• Matt Moore July 10, 2013 at 2:50 pm #

      It would depend on the economics, but I don’t think the profit from 250 units would cover the initial fixed non-unit cost of paying the author, an editor and layout. Then there is the economy of scales for producing books. The per-unit price to print 250 copies would be higher than a few thousands, cutting into profits.

      It might work for ebooks, but one would need to produce *a lot* of ebooks to make a total profit from all of them to make it worthwhile, but then the currency is time in the day, not money.

  2. Mark A. Rayner July 8, 2013 at 1:59 pm #

    Great piece! In terms of advice for authors, one of the best things I’ve read was by Kathryn Rusch, who suggested an author keep trying traditional publishers, AND experiement with new forms. Who knows what will stick?

  3. Matt Moore July 11, 2013 at 1:11 pm #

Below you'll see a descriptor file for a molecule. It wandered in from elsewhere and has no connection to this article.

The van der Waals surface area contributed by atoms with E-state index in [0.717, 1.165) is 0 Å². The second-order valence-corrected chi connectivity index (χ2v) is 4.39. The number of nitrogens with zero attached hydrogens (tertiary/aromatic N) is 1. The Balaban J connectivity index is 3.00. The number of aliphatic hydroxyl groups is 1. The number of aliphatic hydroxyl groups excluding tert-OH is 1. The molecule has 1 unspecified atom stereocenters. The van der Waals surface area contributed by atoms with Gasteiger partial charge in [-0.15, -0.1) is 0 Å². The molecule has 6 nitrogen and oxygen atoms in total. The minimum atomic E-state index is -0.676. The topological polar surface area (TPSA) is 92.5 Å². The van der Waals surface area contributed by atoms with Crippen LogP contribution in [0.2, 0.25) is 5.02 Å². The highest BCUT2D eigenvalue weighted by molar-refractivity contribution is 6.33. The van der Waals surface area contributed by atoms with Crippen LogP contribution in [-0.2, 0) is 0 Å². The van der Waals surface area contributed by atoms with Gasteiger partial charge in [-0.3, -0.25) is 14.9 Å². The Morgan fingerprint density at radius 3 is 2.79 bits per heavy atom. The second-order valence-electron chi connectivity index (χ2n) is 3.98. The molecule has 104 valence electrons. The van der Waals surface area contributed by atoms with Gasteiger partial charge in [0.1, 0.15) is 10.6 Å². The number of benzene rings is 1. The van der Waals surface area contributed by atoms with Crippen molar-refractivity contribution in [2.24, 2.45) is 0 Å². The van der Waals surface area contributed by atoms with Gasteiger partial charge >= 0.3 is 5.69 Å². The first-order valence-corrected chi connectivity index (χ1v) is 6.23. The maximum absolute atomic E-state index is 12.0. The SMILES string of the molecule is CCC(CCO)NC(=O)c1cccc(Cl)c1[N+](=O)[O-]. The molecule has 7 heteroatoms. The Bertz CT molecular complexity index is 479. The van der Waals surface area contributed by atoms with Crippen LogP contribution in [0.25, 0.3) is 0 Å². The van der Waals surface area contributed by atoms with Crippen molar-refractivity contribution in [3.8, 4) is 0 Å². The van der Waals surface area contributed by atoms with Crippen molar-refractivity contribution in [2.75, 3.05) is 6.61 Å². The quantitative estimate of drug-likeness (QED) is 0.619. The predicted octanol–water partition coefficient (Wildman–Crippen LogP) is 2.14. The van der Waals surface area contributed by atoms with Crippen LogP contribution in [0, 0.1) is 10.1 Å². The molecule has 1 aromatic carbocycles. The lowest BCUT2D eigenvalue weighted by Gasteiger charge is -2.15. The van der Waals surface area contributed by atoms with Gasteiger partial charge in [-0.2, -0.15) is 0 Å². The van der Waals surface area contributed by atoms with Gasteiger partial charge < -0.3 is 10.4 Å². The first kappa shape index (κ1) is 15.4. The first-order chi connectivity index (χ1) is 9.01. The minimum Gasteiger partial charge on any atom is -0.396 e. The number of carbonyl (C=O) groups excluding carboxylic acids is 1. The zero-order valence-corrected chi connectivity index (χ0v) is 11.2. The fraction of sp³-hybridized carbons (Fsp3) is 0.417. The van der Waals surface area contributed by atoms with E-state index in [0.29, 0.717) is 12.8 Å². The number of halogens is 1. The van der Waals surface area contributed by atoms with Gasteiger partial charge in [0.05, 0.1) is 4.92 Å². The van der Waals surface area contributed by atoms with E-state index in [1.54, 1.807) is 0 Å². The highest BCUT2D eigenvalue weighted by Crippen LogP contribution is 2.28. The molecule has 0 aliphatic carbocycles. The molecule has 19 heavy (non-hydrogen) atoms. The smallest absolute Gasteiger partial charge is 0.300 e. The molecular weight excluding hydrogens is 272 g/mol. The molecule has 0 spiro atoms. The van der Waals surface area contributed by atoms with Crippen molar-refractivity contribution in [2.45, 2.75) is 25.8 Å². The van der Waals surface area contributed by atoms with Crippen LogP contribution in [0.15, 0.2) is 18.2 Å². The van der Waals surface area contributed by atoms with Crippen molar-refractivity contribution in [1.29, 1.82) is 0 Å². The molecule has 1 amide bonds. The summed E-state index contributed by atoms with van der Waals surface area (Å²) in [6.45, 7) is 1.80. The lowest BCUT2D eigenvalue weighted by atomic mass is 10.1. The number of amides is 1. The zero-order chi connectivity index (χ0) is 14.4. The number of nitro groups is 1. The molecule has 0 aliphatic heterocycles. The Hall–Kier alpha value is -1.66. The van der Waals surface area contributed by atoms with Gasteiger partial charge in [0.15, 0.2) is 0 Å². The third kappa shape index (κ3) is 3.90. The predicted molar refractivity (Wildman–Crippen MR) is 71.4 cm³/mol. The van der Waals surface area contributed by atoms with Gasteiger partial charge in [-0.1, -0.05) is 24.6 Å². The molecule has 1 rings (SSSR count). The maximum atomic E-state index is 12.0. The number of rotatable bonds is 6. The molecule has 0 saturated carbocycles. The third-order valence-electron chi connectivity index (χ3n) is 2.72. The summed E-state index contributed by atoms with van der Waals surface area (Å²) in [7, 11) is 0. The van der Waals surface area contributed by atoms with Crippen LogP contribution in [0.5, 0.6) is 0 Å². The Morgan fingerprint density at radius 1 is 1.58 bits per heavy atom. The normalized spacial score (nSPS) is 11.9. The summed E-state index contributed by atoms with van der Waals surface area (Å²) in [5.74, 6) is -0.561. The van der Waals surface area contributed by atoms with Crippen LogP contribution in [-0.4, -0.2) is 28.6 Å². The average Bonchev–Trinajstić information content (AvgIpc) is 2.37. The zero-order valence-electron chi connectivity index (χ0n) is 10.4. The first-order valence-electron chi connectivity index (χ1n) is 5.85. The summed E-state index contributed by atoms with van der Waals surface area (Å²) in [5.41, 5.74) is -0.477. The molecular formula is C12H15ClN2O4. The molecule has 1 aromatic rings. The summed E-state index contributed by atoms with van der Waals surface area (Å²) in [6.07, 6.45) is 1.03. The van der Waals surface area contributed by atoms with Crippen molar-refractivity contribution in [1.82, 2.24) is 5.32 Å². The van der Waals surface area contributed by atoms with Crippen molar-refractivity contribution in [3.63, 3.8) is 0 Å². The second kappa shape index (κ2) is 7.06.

Another aspect here is DRM.

    In the wake of the Apple judgement, some critics have charged the collusion came about to break Amazon’s monopoly, but the “Big 6” *created* the monopoly by agreeing to DRM their ebooks.

    Small publishers have differing opinions on DRM, but it seems the more “indy” one gets, the less likely one is to DRM a book. A lot of self-published writers don’t use DRM because they would rather have someone stumble across a pirated version and perhaps buy another book then lockdown their products. (E.g., Cory Doctorow.)

    In the current multi-device world with NFC tap-to-share abilities, the market might reject traditional publishers’ locking down of content and opting for works that can be passed around in an instant… or DRM might stop being commonplace.

    • Bundoran Press July 11, 2013 at 4:59 pm #

      Like most small publishers, I do have mixed feelings about DRM, though as a creator I’m fairly supportive. Having people read your work is nice — but having them pay for it is better and a lot more validating. “I only read your book because I got it for free,” is not the greatest compliment I can imagine.